Raised in California, Porter’s mother was a minister, and he cites the Bakersfield Southern Gospel sound, as well as his mother’s Nat King Cole record collection, as fundamental influences on his own sound. Porter began singing in small jazz clubs in San Diego while attending San Diego State University on a football scholarship, where he played outside linebacker. Eventually it was music that Porter chose to pursue full-time at the encouragement of local musicians including his mentor Kamau Kenyatta.
Kenyatta invited Porter to visit him in the studio in Los Angeles, where he was producing flutist Hubert Laws' album Remembers the Unforgettable Nat King Cole. When Laws overheard Porter singing along while he was tracking the Charlie Chaplin song "Smile," he was so impressed with the young singer that he decided to include Porter on the album.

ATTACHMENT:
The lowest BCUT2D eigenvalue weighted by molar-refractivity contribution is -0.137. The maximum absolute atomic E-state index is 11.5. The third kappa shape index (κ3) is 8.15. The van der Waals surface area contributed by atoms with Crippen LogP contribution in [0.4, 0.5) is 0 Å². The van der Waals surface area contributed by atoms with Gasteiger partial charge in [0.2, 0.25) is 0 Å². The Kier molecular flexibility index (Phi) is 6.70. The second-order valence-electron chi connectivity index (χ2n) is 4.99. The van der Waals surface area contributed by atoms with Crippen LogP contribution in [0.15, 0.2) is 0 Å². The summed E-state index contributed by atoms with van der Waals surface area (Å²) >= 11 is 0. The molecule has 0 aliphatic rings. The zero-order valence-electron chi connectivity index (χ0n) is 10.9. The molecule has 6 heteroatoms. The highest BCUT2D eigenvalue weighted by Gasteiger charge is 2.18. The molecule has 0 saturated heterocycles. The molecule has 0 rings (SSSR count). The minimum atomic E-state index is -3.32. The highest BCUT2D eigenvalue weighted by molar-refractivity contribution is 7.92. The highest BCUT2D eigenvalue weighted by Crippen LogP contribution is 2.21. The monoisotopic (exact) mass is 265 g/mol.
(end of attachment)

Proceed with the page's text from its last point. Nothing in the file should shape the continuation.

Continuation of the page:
Another fortunate twist of fate was the presence that day of Laws' sister, Eloise, a singer who was soon to join the cast of a new musical theater production It Ain't Nothin' But the Blues. Porter had minimal theatrical experience but was cast in one of the show’s lead roles when the play opened in Denver, and he eventually followed it to Off-Broadway and then Broadway, where The New York Times, in its 1999 rave review, mentioned Porter among the show's "powerhouse line up of singers.” It Ain't Nothin' But the Blues went on to earn both Tony and Drama Desk Award nominations that year.
Porter eventually put down roots in Brooklyn, and in 2010 released his debut album Water (Motéma Music), which earned a GRAMMY nomination for Best Jazz Vocal Album. His sophomore album Be Good (Motéma Music) followed in 2012 and earned him his second GRAMMY nomination for Best Traditional R&B Performance.
Despite having now recorded or shared the stage with the likes of Van Morrison, Wynton Marsalis, Dianne Reeves, Nicola Conte, Christian McBride, Kenny Barron, Buster Williams, and David Murray, Porter remains grounded and humbled by all the new accolades. “Sometimes I haven’t had a chance to absorb and enjoy some of the audiences that I’ve been in front of, especially some of the icons of the music like Wynton and Herbie,” Porter says, “And they give me so much open-arm love; I couldn’t fathom that two years ago.”